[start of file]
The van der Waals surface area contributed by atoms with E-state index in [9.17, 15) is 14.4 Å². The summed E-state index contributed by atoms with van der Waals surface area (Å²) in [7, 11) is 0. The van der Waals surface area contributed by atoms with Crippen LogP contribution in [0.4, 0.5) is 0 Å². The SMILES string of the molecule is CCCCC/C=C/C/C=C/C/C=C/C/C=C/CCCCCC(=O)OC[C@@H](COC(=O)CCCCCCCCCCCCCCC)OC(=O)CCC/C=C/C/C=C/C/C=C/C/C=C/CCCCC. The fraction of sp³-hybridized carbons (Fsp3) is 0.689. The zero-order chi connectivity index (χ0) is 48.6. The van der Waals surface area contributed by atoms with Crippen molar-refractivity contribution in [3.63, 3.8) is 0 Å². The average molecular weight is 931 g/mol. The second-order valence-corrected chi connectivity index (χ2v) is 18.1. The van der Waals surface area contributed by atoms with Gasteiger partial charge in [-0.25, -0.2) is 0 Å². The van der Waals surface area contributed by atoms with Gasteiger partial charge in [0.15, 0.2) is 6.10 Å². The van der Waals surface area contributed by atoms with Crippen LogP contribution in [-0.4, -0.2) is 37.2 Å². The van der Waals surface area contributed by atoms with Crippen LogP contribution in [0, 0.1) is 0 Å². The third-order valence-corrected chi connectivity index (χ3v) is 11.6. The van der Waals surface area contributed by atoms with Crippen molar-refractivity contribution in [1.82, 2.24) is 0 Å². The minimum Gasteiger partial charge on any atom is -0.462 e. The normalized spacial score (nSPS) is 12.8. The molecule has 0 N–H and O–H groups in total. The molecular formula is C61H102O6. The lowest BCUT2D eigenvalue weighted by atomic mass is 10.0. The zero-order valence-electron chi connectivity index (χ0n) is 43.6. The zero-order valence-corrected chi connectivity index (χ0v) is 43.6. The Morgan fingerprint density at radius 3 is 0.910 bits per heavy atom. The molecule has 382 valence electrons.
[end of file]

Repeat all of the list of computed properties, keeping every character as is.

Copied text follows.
The van der Waals surface area contributed by atoms with E-state index in [9.17, 15) is 14.4 Å². The summed E-state index contributed by atoms with van der Waals surface area (Å²) in [7, 11) is 0. The van der Waals surface area contributed by atoms with Crippen LogP contribution in [0.4, 0.5) is 0 Å². The SMILES string of the molecule is CCCCC/C=C/C/C=C/C/C=C/C/C=C/CCCCCC(=O)OC[C@@H](COC(=O)CCCCCCCCCCCCCCC)OC(=O)CCC/C=C/C/C=C/C/C=C/C/C=C/CCCCC. The fraction of sp³-hybridized carbons (Fsp3) is 0.689. The zero-order chi connectivity index (χ0) is 48.6. The van der Waals surface area contributed by atoms with Crippen molar-refractivity contribution in [3.63, 3.8) is 0 Å². The average molecular weight is 931 g/mol. The second-order valence-corrected chi connectivity index (χ2v) is 18.1. The van der Waals surface area contributed by atoms with Gasteiger partial charge in [-0.25, -0.2) is 0 Å². The van der Waals surface area contributed by atoms with Gasteiger partial charge in [0.15, 0.2) is 6.10 Å². The van der Waals surface area contributed by atoms with Crippen LogP contribution in [-0.4, -0.2) is 37.2 Å². The van der Waals surface area contributed by atoms with Crippen LogP contribution in [0, 0.1) is 0 Å². The third-order valence-corrected chi connectivity index (χ3v) is 11.6. The van der Waals surface area contributed by atoms with Crippen molar-refractivity contribution in [1.82, 2.24) is 0 Å². The minimum Gasteiger partial charge on any atom is -0.462 e. The normalized spacial score (nSPS) is 12.8. The molecule has 0 N–H and O–H groups in total. The molecular formula is C61H102O6. The lowest BCUT2D eigenvalue weighted by atomic mass is 10.0. The zero-order valence-electron chi connectivity index (χ0n) is 43.6. The zero-order valence-corrected chi connectivity index (χ0v) is 43.6. The Morgan fingerprint density at radius 3 is 0.910 bits per heavy atom. The molecule has 382 valence electrons.